I used to work for a large company with a "company store". We could buy "reasonable" quantities of items at a very large discount for "friends and family". We could not resell what we bought (but it was understood that our friends and family could purchase through us (i.e., buying through us, paying us the purchase price)). There were many stories in the company (several on official internal web sites) about people who lost their jobs (and in very rare cases, were arrested) for abusing the company store.

I'd be surprised if your friend's employer allowed her to sell "friends and family" merchandise to friends and family at a profit. That is effectively what she is proposing: "hey, this lists at $100, but with the discount it's only $80, why don't you pay me the list prices and I can pocket the discount?"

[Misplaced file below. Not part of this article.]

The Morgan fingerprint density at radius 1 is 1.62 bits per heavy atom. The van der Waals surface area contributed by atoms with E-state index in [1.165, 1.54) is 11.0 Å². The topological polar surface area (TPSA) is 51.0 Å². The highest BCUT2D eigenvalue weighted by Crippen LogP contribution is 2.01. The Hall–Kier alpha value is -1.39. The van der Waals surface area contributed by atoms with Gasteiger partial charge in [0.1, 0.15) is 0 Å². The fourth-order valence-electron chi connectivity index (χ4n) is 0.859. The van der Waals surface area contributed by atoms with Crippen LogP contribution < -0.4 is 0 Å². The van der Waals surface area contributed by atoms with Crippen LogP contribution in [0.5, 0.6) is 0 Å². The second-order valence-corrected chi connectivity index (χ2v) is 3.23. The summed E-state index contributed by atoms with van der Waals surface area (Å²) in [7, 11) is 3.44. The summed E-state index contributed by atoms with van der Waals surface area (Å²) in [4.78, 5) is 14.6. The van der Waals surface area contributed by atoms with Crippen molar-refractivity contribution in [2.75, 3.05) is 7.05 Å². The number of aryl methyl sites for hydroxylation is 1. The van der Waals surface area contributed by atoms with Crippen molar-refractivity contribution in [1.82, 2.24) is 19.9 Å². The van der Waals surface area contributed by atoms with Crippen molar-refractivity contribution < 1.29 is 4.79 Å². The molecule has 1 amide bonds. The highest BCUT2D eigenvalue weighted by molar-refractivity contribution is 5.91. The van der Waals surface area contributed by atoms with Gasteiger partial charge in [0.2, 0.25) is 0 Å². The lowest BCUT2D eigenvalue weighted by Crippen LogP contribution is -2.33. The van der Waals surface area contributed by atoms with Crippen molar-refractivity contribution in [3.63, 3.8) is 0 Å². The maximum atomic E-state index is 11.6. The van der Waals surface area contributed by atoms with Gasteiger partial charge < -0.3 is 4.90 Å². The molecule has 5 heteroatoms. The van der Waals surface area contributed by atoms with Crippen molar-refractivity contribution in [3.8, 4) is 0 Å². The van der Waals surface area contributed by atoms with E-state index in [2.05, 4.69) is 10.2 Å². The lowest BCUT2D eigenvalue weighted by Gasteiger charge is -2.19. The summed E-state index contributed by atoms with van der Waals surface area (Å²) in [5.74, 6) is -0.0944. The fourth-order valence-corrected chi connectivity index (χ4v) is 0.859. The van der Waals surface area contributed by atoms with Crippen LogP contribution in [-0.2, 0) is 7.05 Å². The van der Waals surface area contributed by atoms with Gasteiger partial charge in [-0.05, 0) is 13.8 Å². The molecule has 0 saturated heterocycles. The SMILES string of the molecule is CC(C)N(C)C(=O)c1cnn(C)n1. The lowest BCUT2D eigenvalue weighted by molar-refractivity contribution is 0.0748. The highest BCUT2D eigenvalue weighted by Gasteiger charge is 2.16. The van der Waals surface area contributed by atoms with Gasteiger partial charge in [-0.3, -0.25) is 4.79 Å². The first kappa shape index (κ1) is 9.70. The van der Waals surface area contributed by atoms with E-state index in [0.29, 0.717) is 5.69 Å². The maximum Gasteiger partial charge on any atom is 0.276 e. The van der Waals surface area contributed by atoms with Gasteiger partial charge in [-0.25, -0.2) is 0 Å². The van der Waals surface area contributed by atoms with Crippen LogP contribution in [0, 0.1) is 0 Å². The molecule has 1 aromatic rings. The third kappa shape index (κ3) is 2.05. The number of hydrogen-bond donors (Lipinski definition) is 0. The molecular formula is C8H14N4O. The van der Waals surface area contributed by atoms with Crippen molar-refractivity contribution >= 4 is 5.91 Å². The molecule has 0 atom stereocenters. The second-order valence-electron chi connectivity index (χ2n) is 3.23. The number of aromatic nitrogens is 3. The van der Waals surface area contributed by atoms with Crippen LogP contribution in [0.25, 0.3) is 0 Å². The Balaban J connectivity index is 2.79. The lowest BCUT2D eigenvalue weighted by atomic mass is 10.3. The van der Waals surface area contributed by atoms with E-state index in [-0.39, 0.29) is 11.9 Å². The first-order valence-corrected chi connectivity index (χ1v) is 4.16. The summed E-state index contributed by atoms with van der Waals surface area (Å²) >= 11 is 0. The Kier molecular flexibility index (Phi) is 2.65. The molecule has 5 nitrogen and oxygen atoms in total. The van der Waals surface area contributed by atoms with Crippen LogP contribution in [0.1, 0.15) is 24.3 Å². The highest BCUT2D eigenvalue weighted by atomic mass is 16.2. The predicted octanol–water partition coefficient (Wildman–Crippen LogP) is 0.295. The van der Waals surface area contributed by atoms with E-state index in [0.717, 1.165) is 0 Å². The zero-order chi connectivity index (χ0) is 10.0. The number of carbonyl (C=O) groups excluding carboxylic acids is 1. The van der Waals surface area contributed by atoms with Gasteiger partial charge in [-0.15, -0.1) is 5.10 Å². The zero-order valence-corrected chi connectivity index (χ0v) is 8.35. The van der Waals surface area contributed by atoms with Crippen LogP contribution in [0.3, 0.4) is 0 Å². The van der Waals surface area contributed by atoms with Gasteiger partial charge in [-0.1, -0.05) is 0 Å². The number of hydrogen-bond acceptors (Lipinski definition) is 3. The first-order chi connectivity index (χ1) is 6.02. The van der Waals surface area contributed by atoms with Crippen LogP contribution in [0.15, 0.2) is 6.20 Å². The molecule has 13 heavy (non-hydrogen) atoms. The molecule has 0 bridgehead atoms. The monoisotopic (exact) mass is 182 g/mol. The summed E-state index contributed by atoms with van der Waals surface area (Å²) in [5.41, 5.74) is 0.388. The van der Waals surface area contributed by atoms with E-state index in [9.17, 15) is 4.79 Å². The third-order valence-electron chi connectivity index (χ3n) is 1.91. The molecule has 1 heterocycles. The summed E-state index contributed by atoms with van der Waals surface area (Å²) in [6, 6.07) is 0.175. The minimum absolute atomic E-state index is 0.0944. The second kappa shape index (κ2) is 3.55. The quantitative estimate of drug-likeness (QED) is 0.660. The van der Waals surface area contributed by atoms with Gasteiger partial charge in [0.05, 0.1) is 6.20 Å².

But, the problem is her company's policies, not anything to do with the law (but, I'm not a lawyer)

  • "hey, this lists at $100, but with the discount it's only $80, why don't you pay me the list prices and I can pocket the discount?" – This could still be somewhat reasonable, but not doing it afterwards. Commented Oct 19, 2023 at 23:26

If the employee wants this payment, they should make it clear when they're transfering the coupon to their friend. In other words, they should sell the coupon, not give it away and then ask for repayment later.

While this is not the intent of the employer in allowing these transfers, it's probably not illegal. On the other hand, it's not a good way to keep friends, but that's not a legal matter.


Since she's a friend, have you gone further to ask what is the underlying reason why she seemed to offer these coupons for your benefit, but now wants the financial benefit returned so that you'll be in no different position than if you had paid full price with your own cash?